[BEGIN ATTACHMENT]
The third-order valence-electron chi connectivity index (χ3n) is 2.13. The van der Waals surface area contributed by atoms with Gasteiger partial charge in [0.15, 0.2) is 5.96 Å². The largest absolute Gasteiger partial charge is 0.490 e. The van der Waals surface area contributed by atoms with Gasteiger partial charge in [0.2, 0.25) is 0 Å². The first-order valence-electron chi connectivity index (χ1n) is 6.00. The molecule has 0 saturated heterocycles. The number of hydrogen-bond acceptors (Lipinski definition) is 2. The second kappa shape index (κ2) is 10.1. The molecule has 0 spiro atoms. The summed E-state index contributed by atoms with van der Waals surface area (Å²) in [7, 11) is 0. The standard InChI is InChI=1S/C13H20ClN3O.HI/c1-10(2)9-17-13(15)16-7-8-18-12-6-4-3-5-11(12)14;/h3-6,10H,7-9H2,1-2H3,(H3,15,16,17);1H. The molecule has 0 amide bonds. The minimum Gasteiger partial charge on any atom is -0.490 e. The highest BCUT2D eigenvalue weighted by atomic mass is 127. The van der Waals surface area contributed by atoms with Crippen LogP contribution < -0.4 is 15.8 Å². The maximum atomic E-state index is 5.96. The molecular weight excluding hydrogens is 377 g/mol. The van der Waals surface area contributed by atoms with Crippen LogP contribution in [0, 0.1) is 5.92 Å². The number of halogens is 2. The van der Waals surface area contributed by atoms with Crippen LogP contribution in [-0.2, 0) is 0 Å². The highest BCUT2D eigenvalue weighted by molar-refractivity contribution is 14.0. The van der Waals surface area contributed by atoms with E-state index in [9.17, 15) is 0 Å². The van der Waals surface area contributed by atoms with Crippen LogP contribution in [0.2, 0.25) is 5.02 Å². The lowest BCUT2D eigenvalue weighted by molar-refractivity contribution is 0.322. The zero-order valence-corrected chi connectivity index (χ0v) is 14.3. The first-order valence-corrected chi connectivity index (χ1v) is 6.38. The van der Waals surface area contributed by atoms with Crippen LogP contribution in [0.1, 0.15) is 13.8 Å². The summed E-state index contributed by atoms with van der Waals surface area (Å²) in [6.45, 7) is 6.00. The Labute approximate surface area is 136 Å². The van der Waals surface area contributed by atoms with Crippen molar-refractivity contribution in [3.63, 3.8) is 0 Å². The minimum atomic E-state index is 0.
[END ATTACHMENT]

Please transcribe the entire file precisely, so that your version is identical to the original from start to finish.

The third-order valence-electron chi connectivity index (χ3n) is 2.13. The van der Waals surface area contributed by atoms with Gasteiger partial charge in [0.15, 0.2) is 5.96 Å². The largest absolute Gasteiger partial charge is 0.490 e. The van der Waals surface area contributed by atoms with Gasteiger partial charge in [0.2, 0.25) is 0 Å². The first-order valence-electron chi connectivity index (χ1n) is 6.00. The molecule has 0 saturated heterocycles. The number of hydrogen-bond acceptors (Lipinski definition) is 2. The second kappa shape index (κ2) is 10.1. The molecule has 0 spiro atoms. The summed E-state index contributed by atoms with van der Waals surface area (Å²) in [7, 11) is 0. The standard InChI is InChI=1S/C13H20ClN3O.HI/c1-10(2)9-17-13(15)16-7-8-18-12-6-4-3-5-11(12)14;/h3-6,10H,7-9H2,1-2H3,(H3,15,16,17);1H. The molecule has 0 amide bonds. The minimum Gasteiger partial charge on any atom is -0.490 e. The highest BCUT2D eigenvalue weighted by atomic mass is 127. The van der Waals surface area contributed by atoms with Crippen LogP contribution < -0.4 is 15.8 Å². The maximum atomic E-state index is 5.96. The molecular weight excluding hydrogens is 377 g/mol. The van der Waals surface area contributed by atoms with Crippen LogP contribution in [0, 0.1) is 5.92 Å². The number of halogens is 2. The van der Waals surface area contributed by atoms with Crippen LogP contribution in [-0.2, 0) is 0 Å². The highest BCUT2D eigenvalue weighted by molar-refractivity contribution is 14.0. The van der Waals surface area contributed by atoms with E-state index in [9.17, 15) is 0 Å². The van der Waals surface area contributed by atoms with Crippen LogP contribution in [0.2, 0.25) is 5.02 Å². The lowest BCUT2D eigenvalue weighted by molar-refractivity contribution is 0.322. The zero-order valence-corrected chi connectivity index (χ0v) is 14.3. The first-order valence-corrected chi connectivity index (χ1v) is 6.38. The van der Waals surface area contributed by atoms with Crippen LogP contribution in [0.1, 0.15) is 13.8 Å². The summed E-state index contributed by atoms with van der Waals surface area (Å²) in [6.45, 7) is 6.00. The Labute approximate surface area is 136 Å². The van der Waals surface area contributed by atoms with Crippen molar-refractivity contribution in [3.63, 3.8) is 0 Å². The minimum atomic E-state index is 0.